Photo by Neil Thomas on Unsplash

begin … rescue … end

Tracy Collins (aka threecee)
3 min readSep 28, 2020


Exception handling in Ruby and life

As a student in the Flatiron School’s web development program, we’ve learned to use Ruby on Rails for the backend. Until recently, we’ve not had to be concerned with exceptions.

Exception handling, where your code anticipates possible errors and “rescues” the application from crashing, is key to developing code that has to interface with the often predictable unpredictability of the real world.

One area where exception handling is required is when using APIs for web-based services such as Twitter, Google and countless others. Not all exceptions mean that something went wrong; they can also be used to signal temporary unavailability of a service (like during routine maintenance or discontinued endpoints) or changes to the API. Whether due to errors of the client, errors of the server, or some disconnect in transit, the user should not have to witness your app crashing & burning:

*** WATSON ERROR *** Image Analyzer error Error: , Code: , Information: {"images"=>[{"source_url"=>"http://localhost:3000/artwork/artists/threecee/images/technoMask.png", "resolved_url"=>"http://localhost:3000/artwork/artists/threecee/images/technoMask.png", "error"=>{"code"=>400, "description"=>"URL Fetcher error: Could not fetch URL: Disallowed Hostname specified", "error_id"=>"input_error"}}], "images_processed"=>1}, X-dp-watson-tran-id: 79774ff5-3c6a-4661-894b-e101551ce9bd, X-global-transaction-id: 79774ff5-3c6a-4661-894b-e101551ce9bd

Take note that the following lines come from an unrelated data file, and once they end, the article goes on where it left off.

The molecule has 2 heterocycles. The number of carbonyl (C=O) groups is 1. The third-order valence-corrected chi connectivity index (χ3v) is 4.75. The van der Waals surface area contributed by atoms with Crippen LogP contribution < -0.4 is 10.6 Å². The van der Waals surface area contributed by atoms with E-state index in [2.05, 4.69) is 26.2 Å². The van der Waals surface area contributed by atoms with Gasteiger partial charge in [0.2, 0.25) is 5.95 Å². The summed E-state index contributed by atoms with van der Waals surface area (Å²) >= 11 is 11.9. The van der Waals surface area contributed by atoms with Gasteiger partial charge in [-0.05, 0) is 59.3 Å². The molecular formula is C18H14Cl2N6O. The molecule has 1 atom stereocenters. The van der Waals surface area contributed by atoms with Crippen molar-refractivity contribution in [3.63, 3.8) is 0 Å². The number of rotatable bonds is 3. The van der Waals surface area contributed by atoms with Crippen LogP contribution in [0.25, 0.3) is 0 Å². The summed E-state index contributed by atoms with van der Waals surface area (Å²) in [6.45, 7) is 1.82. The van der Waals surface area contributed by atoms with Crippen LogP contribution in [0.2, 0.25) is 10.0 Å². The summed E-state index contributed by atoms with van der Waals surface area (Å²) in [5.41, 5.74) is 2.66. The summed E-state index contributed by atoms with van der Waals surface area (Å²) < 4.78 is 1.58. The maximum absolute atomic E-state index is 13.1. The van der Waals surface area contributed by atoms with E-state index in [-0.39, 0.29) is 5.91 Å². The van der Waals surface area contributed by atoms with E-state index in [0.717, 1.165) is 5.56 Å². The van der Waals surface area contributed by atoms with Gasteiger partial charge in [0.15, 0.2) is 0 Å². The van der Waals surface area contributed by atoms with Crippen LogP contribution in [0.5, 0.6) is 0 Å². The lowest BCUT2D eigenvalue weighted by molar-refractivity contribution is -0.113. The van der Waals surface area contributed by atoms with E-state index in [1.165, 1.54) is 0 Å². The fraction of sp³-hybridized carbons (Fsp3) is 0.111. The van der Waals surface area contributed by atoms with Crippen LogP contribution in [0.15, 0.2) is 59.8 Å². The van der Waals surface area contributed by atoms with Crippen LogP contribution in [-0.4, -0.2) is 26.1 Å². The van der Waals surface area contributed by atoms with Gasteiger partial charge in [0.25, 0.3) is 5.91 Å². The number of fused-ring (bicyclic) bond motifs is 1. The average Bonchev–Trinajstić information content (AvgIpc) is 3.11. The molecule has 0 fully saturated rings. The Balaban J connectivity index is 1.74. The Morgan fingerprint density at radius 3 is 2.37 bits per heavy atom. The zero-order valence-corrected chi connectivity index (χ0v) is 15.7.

For my current project, I’m using APIs from a number of arts institutions. The quality of their APIs varies widely, their servers aren’t as powerful as the big guy’s, and their documentation is often lacking or out of date. All of this requires that one be able to handle whatever their API may (or may not) throw at you without completely crashing your app. This is exception handling.

In Ruby, your code can “rescue” from an exception by wrapping the statements (in this case a call to an API) that potentially can throw an exception in ‘begin … rescue … end’:

response = SomeApiThatWillThrowAnErrorSometimes(args)
rescue StandardError => error
puts "Hey! Something went sideways: #{error.message}"
return error

If there are no errors during execution, the code between the begin and rescue will run as intended. However, if anything in those lines of code throws an error, the code in between rescue and end will run, and an error message will give clues as to what happened. Most importantly, the app won’t crash and die because of it.

There are many classes of exceptions in Ruby, giving you the ability to tailor a response particular to the situation. In the example above, I’ve used the StandardError class as it’s a general-purpose catch-all for most situations, and a good place to start if you’re not sure what errors may occur.

As I love a good metaphor, I see how exception handling applies to life. We all begin one day and start executing our lives. If we’re lucky, we have people who are looking out for us, ready to rescue us from exceptional circumstances, anticipated or not, so that we don’t crash and can continue running.